I once again find myself in the super-privileged position to be able to be invited to listen to, review and share with you some wonderful music written for our wonderful instrument.
This week I’ve been listening to the very first recording of a work by an American contemporary composer I’ll admit to being completely unfamiliar with, Andrew Violette. This work is his Sonata for Guitar written in 1997 and what an epic it is! The fact that has remained, until now, unrecorded is no slight on the music – it’s a very interesting, well thought out, exploration of harmony and melody. I would imagine it is because it clocks in at just a couple of minutes over the 1 hour mark – that’s a heck of an undertaking for a solo guitarist when we normally see 20 to 25 minutes as a lengthy piece of work!
The guitarist that committed to taking on and recording this mammoth work (and I am so glad that he did) is US guitarist Daniel Lippel. Lippel recorded and released the Sonata through his own label New Focus Recordings (co-founded with compose Peter Gilbert in 2004 to release recordings with maximum creative control). To date Lippel’s recordings have garnered him critical acclaim from Gramophone, American Record Guide, Classical Review of North America, American Record Guide, Guitar Review, Music Web International, Sequenza21, and several other publications.
The Sonata, inspired by the hazy memories of being enthralled by Benjamin Britten’s Nocturnal and making thematic references to that piece, is divided into six movements:
(1) Moderato – setting the melodic and harmonic outlines for the piece. There are some beautiful melodic lines in this movement, some beautiful musical shapes, that I could imagine singing. Rhythmically, like the rest of movements in the piece, this is very straightforward with the interest very much coming from the melodic shapes and treatment of the harmonies – a harmonic rhythm if you will – and interweaving of lines.
(2) Colorfield – my joint favourite of the movements, which surprised me when I read that it was all based on the one harmony. 25 minutes of the one harmony. “Hmmm interesting” I thought and interesting listening it certainly is. This is all about meditating on one musical colour, really understanding and getting to grips with what can be achieved with just one part of the palette, a true musical exploration. In Violette’s words it makes use of “subtly shifting accents and syntax to produce similar lines with different semantic and metric meaning“. Spellbinding.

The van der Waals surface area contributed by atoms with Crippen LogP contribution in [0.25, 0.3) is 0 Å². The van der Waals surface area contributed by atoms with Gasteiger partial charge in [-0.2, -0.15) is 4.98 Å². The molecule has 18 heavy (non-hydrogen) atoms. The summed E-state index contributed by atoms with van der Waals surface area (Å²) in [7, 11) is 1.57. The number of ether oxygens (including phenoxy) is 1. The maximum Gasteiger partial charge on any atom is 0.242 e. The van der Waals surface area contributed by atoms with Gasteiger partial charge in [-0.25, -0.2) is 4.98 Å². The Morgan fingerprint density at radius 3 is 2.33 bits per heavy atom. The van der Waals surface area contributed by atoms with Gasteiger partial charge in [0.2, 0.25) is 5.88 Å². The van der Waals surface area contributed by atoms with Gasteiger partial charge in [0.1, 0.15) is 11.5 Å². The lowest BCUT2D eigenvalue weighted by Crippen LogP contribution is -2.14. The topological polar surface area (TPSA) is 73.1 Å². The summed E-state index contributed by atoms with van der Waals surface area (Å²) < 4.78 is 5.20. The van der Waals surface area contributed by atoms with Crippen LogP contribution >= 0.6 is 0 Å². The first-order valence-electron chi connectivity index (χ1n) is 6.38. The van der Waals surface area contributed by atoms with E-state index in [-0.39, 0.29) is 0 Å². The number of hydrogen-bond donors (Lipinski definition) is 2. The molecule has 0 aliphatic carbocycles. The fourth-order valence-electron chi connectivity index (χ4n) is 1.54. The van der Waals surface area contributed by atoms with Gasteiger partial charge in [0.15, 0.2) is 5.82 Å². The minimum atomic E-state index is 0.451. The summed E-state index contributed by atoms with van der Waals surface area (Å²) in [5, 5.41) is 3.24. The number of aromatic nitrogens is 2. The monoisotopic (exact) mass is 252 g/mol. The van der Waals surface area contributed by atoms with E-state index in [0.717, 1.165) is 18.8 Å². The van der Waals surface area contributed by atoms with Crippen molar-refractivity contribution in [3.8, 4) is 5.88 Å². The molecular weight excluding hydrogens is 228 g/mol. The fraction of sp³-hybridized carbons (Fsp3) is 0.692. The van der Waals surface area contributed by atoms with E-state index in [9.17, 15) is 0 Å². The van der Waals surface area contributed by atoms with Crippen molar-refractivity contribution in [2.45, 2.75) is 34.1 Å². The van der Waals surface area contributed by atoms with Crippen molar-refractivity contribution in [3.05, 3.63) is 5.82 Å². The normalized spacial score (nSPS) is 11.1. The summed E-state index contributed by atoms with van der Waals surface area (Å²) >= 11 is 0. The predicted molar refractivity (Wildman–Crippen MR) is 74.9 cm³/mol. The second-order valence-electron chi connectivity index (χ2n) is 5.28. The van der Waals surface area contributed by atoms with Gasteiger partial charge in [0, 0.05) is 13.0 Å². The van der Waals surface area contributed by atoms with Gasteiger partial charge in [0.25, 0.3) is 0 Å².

(3) Intermezzo – This lush and beguiling little Intermezzo opens the second half of the sonata and re-introduces harmonic movement, which is gently refreshing on the ear following the hypnotic harmony of the Colourfield, before moving on quickly into the Fuga.
(4) Fuga a 3 voci: Homage to Joaquin Rodrigo – my other joint favourite movement. We still hear the same harmonic and melodic themes here, but the Spanish elements reminiscent of Rodrigo add a spicy flavour and new aural twist to material we’ve experienced to date. A really nice nod to the type of material that sits so well on the instrument too. Possibly the most guitaristic of the movements.
(5) Chaconne after Britten (Andante) – The penultimate movement references the Passcaglia from Britten’s Nocturnal, and makes use of some very beautiful melodic lines that sing so well on the guitar. Actually I retract my statement above about the Fuga being the most guitaristic of the movements – this is highly guitaristic music and would have to be next in line in order of preference of the movements. Wonderful stuff.
(6) Lullaby – I love the hypnotic feel of the descending thematic material with supporting background arpeggios, and final ascending and descnding harmonics lulling you into a dream world, in a spellbinding fashion reminiscent of the Colourfield. A wonderful way to end the piece.
Just one tiny thing mars the recording a little for me – I think perhaps also having each movement of the Sonata as a separate track , for me personally, would allow a great accessibility to the piece and explore each movement in isolation. Just a suggestion however, but perhaps not what Lippel nor Violette intended for the listener. In that case, perhaps time indications of where each movement begins?
Anyway, this is all just very minor stuff and these things aside this is a simply marvellous demonstration of some masterful playing, sensitive to the subtle nuances of the music wending and winding its way, developing over time through the various movements. It is also a marvellous recorded debut of what is a fantastic (and epic!) piece of the modern repertoire that undoubtedly deserves to be heard far and wide. Hats off to both Lippel and Violette!
Be sure to check it out for yourself. Head on over to the New Focus Recordings website where you can download the album for the very low price of just USD$8.99 – a bargain!
Alternatively, you can also download through iTunes: https://itunes.apple.com/sg/album/andrew-violette-sonata-for/id890025619